Which autoantibody tests are used in the diagnosis of systemic lupus erythematosus (SLE)?

Updated: Aug 04, 2021
  • Author: Christie M Bartels, MD, MS; Chief Editor: Herbert S Diamond, MD  more...
  • Print
Answer

Table 3, below, summarizes the autoantibody tests that are used in the diagnosis of SLE. [103]

Table 3. Autoantibody Tests for SLE (Open Table in a new window)

Test

Description

ANA

Screening test; sensitivity 95%; not diagnostic without clinical features

Anti-dsDNA

High specificity; sensitivity only 70%; level is variable based on disease activity

Anti-Sm

Most specific antibody for SLE; only 30-40% sensitivity

Anti-SSA (Ro) or Anti-SSB (La)

Present in 15% of patients with SLE and other connective-tissue diseases such as Sjögren syndrome; associated with neonatal lupus

Anti-ribosomal P

Uncommon antibodies that may correlate with risk for CNS disease, including increased hazards of psychosis in a large inception cohort, although the exact role in clinical diagnosis is debated [104]

Anti-RNP

Included with anti-Sm, SSA, and SSB in the ENA profile; may indicate mixed connective-tissue disease with overlap SLE, scleroderma, and myositis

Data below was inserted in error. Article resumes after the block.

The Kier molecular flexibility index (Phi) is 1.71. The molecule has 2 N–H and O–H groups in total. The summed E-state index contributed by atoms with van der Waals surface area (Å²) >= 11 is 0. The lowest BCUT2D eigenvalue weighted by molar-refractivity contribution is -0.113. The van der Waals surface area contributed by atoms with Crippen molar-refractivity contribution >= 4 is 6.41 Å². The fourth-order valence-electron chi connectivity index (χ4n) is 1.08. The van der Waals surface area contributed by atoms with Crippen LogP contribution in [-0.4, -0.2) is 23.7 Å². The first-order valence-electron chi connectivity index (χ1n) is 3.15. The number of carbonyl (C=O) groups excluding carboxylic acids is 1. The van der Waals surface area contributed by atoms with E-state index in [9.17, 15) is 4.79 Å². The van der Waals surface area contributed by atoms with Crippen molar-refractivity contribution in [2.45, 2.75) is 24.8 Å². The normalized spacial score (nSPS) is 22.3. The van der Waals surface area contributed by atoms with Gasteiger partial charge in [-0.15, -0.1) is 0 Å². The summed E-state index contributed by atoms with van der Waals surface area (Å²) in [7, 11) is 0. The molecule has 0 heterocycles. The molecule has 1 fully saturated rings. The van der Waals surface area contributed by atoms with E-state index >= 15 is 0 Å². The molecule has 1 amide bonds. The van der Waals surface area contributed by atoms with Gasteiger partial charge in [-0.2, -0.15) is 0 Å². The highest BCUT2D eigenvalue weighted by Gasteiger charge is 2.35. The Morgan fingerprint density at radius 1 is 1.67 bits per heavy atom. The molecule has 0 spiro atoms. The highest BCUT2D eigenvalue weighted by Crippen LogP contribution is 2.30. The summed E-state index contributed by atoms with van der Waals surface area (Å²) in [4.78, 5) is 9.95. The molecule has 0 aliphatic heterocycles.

Anticardiolipin

IgG/IgM variants measured with ELISA are among the antiphospholipid antibodies used to screen for antiphospholipid antibody syndrome and pertinent in SLE diagnosis

Lupus anticoagulant

Multiple tests (eg, direct Russell viper venom test) to screen for inhibitors in the clotting cascade in antiphospholipid antibody syndrome

Direct Coombs test

Coombs test–positive anemia to denote antibodies on RBCs

Anti-histone

Drug-induced lupus ANA antibodies are often of this type (eg, with procainamide or hydralazine; p-ANCA–positive in minocycline-induced drug-induced lupus)

ANA = antinuclear antibody; CNS = central nervous system; ds-DNA = double-stranded DNA; ELISA = enzyme-linked immunoassay; ENA = extractable nuclear antigen; Ig = immunoglobulin; p-ANCA = perinuclear antineutrophil cytoplasmic antibody; RBCs = red blood cells; RNP = ribonucleic protein; SLE = systemic lupus erythematosus; Sm = Smith; SSA = Sjögren syndrome A; SSB = Sjögren syndrome B.


Did this answer your question?
Additional feedback? (Optional)
Thank you for your feedback!